I want to explain some of these terms for new, infrequent or non-Twitter users.  I’m not here proclaiming to be the Twitter police or any kind of authority on Twitter or dictating how people should behave online. I just thought I’d share my experience and understanding (please correct where I have misunderstood or where you disagree!). I don’t even know what I’m trying to achieve by doing so. It just feels like something I should do. Especially given events of late.

With pile-ons there are occasions where solidarity is the right response. For example, where minorities come under attack from majorities or where individuals are singled out for the purpose of breaking their spirit i.e.supporting someone who is being bullied. There are also occasions where solidarity goes beyond being about justice, fairness, or truth and devolves into pack mentality creating an unsafe online space. One key problem for me is that sometimes it’s hard to decipher if what is happening is solidarity or the pack. This is particularly difficult when I am unfamiliar with a particular issue. A lot of feelings emerge when these situations arise. Fear is a big one. Often I stay silent because I am too scared of the repercussions. When I do muster up the courage to speak, I meet my friend doubt. Will they turn on me if I offer an opposing or critical view? Alternatively, am I part of a pack or is this solidarity? Do I have enough knowledge to add anything constructive? Am I overshadowing rather than amplifying the voices of those affected? How will I cope if people are outright mean, nasty, rude to me?  And yes – to be perfectly clear, I have had hurt feelings online. I have felt isolated and even ridiculed by people I respect. But I have come to accept that this is part of having an online life.

What is a subtweet? In short, referencing an individual through some form of identifier (i.e. twitter name, online persona, initials, pronoun, comment made by that person etc) without mentioning their twitter handle in the subtweet.

The issue of subtweets also has positive and negative attributes. For example, wanting to criticise an argument or article without drawing the author into it, seems a perfectly legitimate reason to subtweet. Especially if the author has a propensity to notch up the volatility. But to cast aspersions or criticisms about a person and/or their actions/decisions? In my personal view, it’s perfectly fine when it’s a public figure. But I’m not comfortable when it’s a private individual. Of course there are no hard and fast rules, and I’m mindful that there will always be exceptions to any rule or norm.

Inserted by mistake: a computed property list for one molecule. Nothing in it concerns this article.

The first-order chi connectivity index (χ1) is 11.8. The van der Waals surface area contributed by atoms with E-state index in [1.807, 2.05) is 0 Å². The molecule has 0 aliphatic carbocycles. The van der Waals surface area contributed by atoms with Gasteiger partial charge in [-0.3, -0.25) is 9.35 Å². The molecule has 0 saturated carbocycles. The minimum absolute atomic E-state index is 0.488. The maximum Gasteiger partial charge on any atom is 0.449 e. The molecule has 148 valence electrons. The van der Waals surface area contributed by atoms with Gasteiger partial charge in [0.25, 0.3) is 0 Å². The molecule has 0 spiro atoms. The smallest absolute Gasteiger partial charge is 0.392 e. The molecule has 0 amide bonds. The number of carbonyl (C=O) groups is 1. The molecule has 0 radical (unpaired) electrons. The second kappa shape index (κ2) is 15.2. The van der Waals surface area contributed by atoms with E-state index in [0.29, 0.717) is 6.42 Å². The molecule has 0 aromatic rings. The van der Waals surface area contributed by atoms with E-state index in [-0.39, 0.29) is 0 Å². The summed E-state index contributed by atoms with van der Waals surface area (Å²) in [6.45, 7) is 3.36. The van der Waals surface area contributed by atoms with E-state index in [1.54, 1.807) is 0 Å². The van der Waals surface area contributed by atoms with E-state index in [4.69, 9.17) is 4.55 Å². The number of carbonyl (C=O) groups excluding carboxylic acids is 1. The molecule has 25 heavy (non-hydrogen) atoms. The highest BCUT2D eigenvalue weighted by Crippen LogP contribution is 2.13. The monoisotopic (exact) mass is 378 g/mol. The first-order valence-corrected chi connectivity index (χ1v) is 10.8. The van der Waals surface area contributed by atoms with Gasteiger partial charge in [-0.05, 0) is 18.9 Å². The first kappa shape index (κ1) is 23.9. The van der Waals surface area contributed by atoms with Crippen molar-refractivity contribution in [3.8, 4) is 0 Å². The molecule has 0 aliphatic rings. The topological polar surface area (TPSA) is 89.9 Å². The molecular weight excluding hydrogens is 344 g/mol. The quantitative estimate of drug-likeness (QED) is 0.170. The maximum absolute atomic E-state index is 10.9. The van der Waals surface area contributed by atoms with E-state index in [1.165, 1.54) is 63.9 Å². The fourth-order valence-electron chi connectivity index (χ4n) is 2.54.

Another common term used is ‘calling out’. This is where a person reprimands another user or users who have behaved or commented in manner that is, for example, bigoted or bullyish, often followed by a bit of education on why the behaviour, comment etc was not ok.  Sometimes this can lead to a pile on, and in fact, is usually the catalyst. Moreover, calling out can itself can instigate a pile on where the particular issue is incredibly contentious. Some people believe they have a duty to call out others on everything, while others consider calling out to be unproductive in most cases. I have no settled position. I think in many cases it’s perfectly justified (especially racism, discrimination, prejudice) and in other cases it can be more damaging than helpful, in particular, where the point is to vilify not to educate.

Lately, there has been some talk about safety on Twitter. It is incredibly important. Why? Because Twitter is an inherently unsafe place.There are of course ways to minimise harmful or triggering interactions, but there is no foolproof fix. Aside from the technical side – using a protected account,  blocking harmful accounts, and setting other security features, we need to also look at ourselves and how we behave. Because only we are in control of that. One way to do this is to take accountability for our actions and words, take the time to understand the other, apologise when in the wrong and forgive. This is the approach I intend to take going forward. The last one is the hardest.  But probably the most important. I leave you with an unattributed quote [if interested, click the link to see the contention around its origins]

Holding onto anger is like drinking poison and expecting the other person to die.